Email is not flawed, part 3

Wherein we return to a theme from the recent past.

I’m an unashamed email proponent–especially for business. I hope I base it on reason, though, and stay open to seeing when I misuse or overly rely on it. I prefer email for business, although I do use it for some personal communication.

Edward Muzio is correct that email is excellent for data and facts. It is, however, good for data and facts because it documents that information. However, communication is more than documentation, and even data delivers emotional content. If it doesn’t, it’s not very interesting and why bother?

One can’t always anticipate how much or where that emotional meaning will come from. I would go so far as to say there is always emotional content in our communication. To pretend otherwise is one of the ways email can start fights.

How is email different from other forms of the written word? It’s obvious that it’s too easy to send without carefully considering either the content or the recipient. Here are the main differences as they occur to me:

  • Too easily sent
  • Infinite copy and forward and no control over recipients
  • Email is forever: not diamond-forever, but embarrass-and-blackmail-forever.

I’m not the first person to point this out, of course. However, if email communication is to be improved by making it more effective, if indeed it needs to be, then it’s the characteristics that make communication challenging we need to address.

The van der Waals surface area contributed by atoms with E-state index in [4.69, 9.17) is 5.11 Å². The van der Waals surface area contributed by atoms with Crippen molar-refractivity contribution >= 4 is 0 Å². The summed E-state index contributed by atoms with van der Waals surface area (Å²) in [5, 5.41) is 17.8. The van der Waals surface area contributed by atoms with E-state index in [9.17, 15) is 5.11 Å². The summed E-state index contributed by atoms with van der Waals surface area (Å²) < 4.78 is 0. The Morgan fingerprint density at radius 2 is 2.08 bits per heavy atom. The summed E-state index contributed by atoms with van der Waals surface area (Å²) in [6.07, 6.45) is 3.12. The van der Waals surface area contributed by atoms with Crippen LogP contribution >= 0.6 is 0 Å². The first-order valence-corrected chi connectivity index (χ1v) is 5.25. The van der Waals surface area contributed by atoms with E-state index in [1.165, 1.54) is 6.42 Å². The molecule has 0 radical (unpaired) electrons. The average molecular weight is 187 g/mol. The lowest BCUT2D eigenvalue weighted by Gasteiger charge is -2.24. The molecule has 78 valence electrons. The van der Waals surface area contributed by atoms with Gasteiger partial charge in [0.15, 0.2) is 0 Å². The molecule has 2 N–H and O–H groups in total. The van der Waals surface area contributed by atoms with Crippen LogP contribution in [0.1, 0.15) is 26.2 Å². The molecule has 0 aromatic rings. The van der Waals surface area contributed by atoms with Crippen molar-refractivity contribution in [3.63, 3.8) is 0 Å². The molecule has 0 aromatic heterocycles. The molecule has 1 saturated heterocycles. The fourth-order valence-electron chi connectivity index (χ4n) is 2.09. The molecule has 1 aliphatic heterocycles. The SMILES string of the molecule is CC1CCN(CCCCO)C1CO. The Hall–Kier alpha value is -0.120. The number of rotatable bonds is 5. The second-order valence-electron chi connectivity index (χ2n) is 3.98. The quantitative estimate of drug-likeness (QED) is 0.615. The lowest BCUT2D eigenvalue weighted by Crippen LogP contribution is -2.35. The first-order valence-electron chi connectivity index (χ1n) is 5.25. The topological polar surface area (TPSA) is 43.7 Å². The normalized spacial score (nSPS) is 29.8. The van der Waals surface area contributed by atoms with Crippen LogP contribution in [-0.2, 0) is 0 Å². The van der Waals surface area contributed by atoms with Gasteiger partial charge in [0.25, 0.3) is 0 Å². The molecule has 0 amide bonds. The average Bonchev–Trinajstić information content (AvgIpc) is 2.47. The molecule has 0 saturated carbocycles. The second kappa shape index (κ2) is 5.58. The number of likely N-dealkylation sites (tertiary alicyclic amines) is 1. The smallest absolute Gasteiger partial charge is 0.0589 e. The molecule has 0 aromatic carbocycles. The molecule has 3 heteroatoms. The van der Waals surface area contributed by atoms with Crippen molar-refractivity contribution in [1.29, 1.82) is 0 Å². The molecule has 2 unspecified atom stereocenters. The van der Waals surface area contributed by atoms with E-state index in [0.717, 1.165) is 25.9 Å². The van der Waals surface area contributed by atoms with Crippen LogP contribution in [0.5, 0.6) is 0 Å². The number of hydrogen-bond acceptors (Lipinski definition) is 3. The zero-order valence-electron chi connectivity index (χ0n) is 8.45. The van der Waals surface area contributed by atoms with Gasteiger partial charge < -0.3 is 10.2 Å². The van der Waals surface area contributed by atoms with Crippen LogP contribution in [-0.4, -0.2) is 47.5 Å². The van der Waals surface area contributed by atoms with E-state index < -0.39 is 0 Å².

Outlook allows one to delay sending emails for some amount of time. I set mine years ago to not automically send. I have to tell it to send. I’ve been saved many times. Mostly, I’ve been saved from glaring grammatical mistakes, or incomplete replies. Gmail has a similar feature now. If your email program has it, and you regret some of your emails, try this feature out.

Everyone should be regularly reminded, and mindful that whatever is sent can be used against you. Forever. Any apologies or explanations, the original may have been forwarded so many times your follow up will have no impact. Computer forensics experts can recover deleted data, and emails travel through multiple servers while in transit. Each step leaves traces. Think of it like picking your nose in your car. You may feel like you’re alone, but you’re not.


One thought on “Email is not flawed, part 3

  1. Nancy…

    I fully agree (isn’t it fun when your opinion is validated?) with this blog. I have one additional comment to add and it is somewhat ironic because it is the exact same comment that was made AGAINST e-mail many years ago. With respect to Twitter and other more terse forms of communication, I find e-mail to be MORE personal. E-mail? Personal? Remember when e-mail was so impersonal and the handwritten note was the standard? How far we have come (or haven’t come) that e-mail is the new “warm and fuzzy” way to communicate.


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